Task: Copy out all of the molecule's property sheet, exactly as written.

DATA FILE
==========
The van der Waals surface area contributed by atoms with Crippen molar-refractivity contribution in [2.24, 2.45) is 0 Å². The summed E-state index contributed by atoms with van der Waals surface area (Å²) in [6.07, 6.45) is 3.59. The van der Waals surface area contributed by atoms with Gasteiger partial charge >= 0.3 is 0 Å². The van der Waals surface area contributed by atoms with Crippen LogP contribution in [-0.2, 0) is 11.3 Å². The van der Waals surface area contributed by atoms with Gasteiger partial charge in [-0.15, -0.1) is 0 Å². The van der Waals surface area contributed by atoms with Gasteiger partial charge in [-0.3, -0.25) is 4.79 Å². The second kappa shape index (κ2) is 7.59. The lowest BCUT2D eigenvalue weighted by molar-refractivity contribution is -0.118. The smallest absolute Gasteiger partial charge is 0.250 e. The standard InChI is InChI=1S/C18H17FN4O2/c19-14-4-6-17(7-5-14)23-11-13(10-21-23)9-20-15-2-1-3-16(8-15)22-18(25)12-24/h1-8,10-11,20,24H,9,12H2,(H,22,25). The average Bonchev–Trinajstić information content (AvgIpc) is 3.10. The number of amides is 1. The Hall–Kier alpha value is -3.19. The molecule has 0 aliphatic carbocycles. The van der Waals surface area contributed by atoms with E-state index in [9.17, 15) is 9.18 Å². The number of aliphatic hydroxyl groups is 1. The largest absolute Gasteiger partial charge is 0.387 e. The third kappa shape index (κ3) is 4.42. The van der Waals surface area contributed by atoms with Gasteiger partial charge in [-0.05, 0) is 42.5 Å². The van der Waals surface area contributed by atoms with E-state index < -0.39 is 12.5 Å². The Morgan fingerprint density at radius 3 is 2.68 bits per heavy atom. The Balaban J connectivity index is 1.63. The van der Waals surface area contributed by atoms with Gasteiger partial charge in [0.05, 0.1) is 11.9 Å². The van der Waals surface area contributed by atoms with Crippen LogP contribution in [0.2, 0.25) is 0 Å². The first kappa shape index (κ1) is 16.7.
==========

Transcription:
The van der Waals surface area contributed by atoms with Crippen molar-refractivity contribution in [2.24, 2.45) is 0 Å². The summed E-state index contributed by atoms with van der Waals surface area (Å²) in [6.07, 6.45) is 3.59. The van der Waals surface area contributed by atoms with Gasteiger partial charge >= 0.3 is 0 Å². The van der Waals surface area contributed by atoms with Crippen LogP contribution in [-0.2, 0) is 11.3 Å². The van der Waals surface area contributed by atoms with Gasteiger partial charge in [-0.15, -0.1) is 0 Å². The van der Waals surface area contributed by atoms with Gasteiger partial charge in [-0.3, -0.25) is 4.79 Å². The second kappa shape index (κ2) is 7.59. The lowest BCUT2D eigenvalue weighted by molar-refractivity contribution is -0.118. The smallest absolute Gasteiger partial charge is 0.250 e. The standard InChI is InChI=1S/C18H17FN4O2/c19-14-4-6-17(7-5-14)23-11-13(10-21-23)9-20-15-2-1-3-16(8-15)22-18(25)12-24/h1-8,10-11,20,24H,9,12H2,(H,22,25). The average Bonchev–Trinajstić information content (AvgIpc) is 3.10. The number of amides is 1. The Hall–Kier alpha value is -3.19. The molecule has 0 aliphatic carbocycles. The van der Waals surface area contributed by atoms with E-state index in [9.17, 15) is 9.18 Å². The number of aliphatic hydroxyl groups is 1. The largest absolute Gasteiger partial charge is 0.387 e. The third kappa shape index (κ3) is 4.42. The van der Waals surface area contributed by atoms with Gasteiger partial charge in [-0.05, 0) is 42.5 Å². The van der Waals surface area contributed by atoms with E-state index < -0.39 is 12.5 Å². The Morgan fingerprint density at radius 3 is 2.68 bits per heavy atom. The Balaban J connectivity index is 1.63. The van der Waals surface area contributed by atoms with Gasteiger partial charge in [0.05, 0.1) is 11.9 Å². The van der Waals surface area contributed by atoms with Crippen LogP contribution in [0.2, 0.25) is 0 Å². The first kappa shape index (κ1) is 16.7.